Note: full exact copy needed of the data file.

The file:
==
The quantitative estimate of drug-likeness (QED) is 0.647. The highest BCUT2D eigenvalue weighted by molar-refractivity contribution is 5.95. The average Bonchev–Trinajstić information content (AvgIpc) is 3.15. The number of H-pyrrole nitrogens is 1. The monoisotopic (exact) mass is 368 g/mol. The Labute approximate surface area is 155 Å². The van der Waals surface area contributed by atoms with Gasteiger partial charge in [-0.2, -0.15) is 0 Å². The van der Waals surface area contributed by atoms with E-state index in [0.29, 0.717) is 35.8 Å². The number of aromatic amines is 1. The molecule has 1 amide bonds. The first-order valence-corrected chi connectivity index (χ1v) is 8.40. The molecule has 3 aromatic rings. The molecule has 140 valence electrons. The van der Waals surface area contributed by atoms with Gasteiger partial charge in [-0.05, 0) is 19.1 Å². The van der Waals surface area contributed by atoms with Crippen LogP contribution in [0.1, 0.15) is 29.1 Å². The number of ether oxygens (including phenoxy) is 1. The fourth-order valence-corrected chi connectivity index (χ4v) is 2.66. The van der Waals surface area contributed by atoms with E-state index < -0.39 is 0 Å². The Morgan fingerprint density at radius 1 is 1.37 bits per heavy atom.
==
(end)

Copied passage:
The quantitative estimate of drug-likeness (QED) is 0.647. The highest BCUT2D eigenvalue weighted by molar-refractivity contribution is 5.95. The average Bonchev–Trinajstić information content (AvgIpc) is 3.15. The number of H-pyrrole nitrogens is 1. The monoisotopic (exact) mass is 368 g/mol. The Labute approximate surface area is 155 Å². The van der Waals surface area contributed by atoms with Gasteiger partial charge in [-0.2, -0.15) is 0 Å². The van der Waals surface area contributed by atoms with E-state index in [0.29, 0.717) is 35.8 Å². The number of aromatic amines is 1. The molecule has 1 amide bonds. The first-order valence-corrected chi connectivity index (χ1v) is 8.40. The molecule has 3 aromatic rings. The molecule has 140 valence electrons. The van der Waals surface area contributed by atoms with Gasteiger partial charge in [-0.05, 0) is 19.1 Å². The van der Waals surface area contributed by atoms with Crippen LogP contribution in [0.1, 0.15) is 29.1 Å². The number of ether oxygens (including phenoxy) is 1. The fourth-order valence-corrected chi connectivity index (χ4v) is 2.66. The van der Waals surface area contributed by atoms with E-state index < -0.39 is 0 Å². The Morgan fingerprint density at radius 1 is 1.37 bits per heavy atom.